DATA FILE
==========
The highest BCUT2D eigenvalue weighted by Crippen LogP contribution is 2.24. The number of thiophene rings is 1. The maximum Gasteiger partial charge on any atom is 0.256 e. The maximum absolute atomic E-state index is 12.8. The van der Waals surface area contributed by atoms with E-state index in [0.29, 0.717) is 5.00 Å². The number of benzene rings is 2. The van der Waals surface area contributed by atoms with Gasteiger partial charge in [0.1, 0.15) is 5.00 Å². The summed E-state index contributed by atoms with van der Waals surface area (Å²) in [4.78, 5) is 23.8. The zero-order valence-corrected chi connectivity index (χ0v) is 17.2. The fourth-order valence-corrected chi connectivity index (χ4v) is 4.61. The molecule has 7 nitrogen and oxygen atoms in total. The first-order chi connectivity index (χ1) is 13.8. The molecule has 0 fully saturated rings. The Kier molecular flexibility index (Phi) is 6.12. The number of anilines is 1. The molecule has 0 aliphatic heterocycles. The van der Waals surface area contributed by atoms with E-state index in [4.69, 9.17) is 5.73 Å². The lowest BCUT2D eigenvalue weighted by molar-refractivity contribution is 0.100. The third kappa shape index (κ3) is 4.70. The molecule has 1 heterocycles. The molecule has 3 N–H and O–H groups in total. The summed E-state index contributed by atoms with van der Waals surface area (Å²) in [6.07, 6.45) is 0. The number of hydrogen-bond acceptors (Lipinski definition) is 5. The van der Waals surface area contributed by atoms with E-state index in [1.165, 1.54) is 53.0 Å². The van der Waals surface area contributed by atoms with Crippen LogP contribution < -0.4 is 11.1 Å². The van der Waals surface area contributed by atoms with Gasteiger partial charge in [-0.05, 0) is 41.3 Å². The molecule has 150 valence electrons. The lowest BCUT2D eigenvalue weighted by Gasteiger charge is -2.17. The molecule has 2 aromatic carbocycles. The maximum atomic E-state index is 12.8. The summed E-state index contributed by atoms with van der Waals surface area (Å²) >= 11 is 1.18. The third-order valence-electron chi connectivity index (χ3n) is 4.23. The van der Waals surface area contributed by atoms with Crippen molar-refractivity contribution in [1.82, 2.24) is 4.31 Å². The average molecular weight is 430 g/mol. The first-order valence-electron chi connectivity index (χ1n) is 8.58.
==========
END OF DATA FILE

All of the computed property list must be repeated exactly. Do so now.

The highest BCUT2D eigenvalue weighted by Crippen LogP contribution is 2.24. The number of thiophene rings is 1. The maximum Gasteiger partial charge on any atom is 0.256 e. The maximum absolute atomic E-state index is 12.8. The van der Waals surface area contributed by atoms with E-state index in [0.29, 0.717) is 5.00 Å². The number of benzene rings is 2. The van der Waals surface area contributed by atoms with Gasteiger partial charge in [0.1, 0.15) is 5.00 Å². The summed E-state index contributed by atoms with van der Waals surface area (Å²) in [4.78, 5) is 23.8. The zero-order valence-corrected chi connectivity index (χ0v) is 17.2. The fourth-order valence-corrected chi connectivity index (χ4v) is 4.61. The molecule has 7 nitrogen and oxygen atoms in total. The first-order chi connectivity index (χ1) is 13.8. The molecule has 0 fully saturated rings. The Kier molecular flexibility index (Phi) is 6.12. The number of anilines is 1. The molecule has 0 aliphatic heterocycles. The van der Waals surface area contributed by atoms with E-state index in [4.69, 9.17) is 5.73 Å². The lowest BCUT2D eigenvalue weighted by molar-refractivity contribution is 0.100. The third kappa shape index (κ3) is 4.70. The molecule has 1 heterocycles. The molecule has 3 N–H and O–H groups in total. The summed E-state index contributed by atoms with van der Waals surface area (Å²) in [6.07, 6.45) is 0. The number of hydrogen-bond acceptors (Lipinski definition) is 5. The van der Waals surface area contributed by atoms with E-state index in [1.165, 1.54) is 53.0 Å². The van der Waals surface area contributed by atoms with Crippen LogP contribution < -0.4 is 11.1 Å². The van der Waals surface area contributed by atoms with Gasteiger partial charge in [-0.05, 0) is 41.3 Å². The molecule has 150 valence electrons. The lowest BCUT2D eigenvalue weighted by Gasteiger charge is -2.17. The molecule has 2 aromatic carbocycles. The maximum atomic E-state index is 12.8. The summed E-state index contributed by atoms with van der Waals surface area (Å²) >= 11 is 1.18. The third-order valence-electron chi connectivity index (χ3n) is 4.23. The van der Waals surface area contributed by atoms with Crippen molar-refractivity contribution in [1.82, 2.24) is 4.31 Å². The average molecular weight is 430 g/mol. The first-order valence-electron chi connectivity index (χ1n) is 8.58.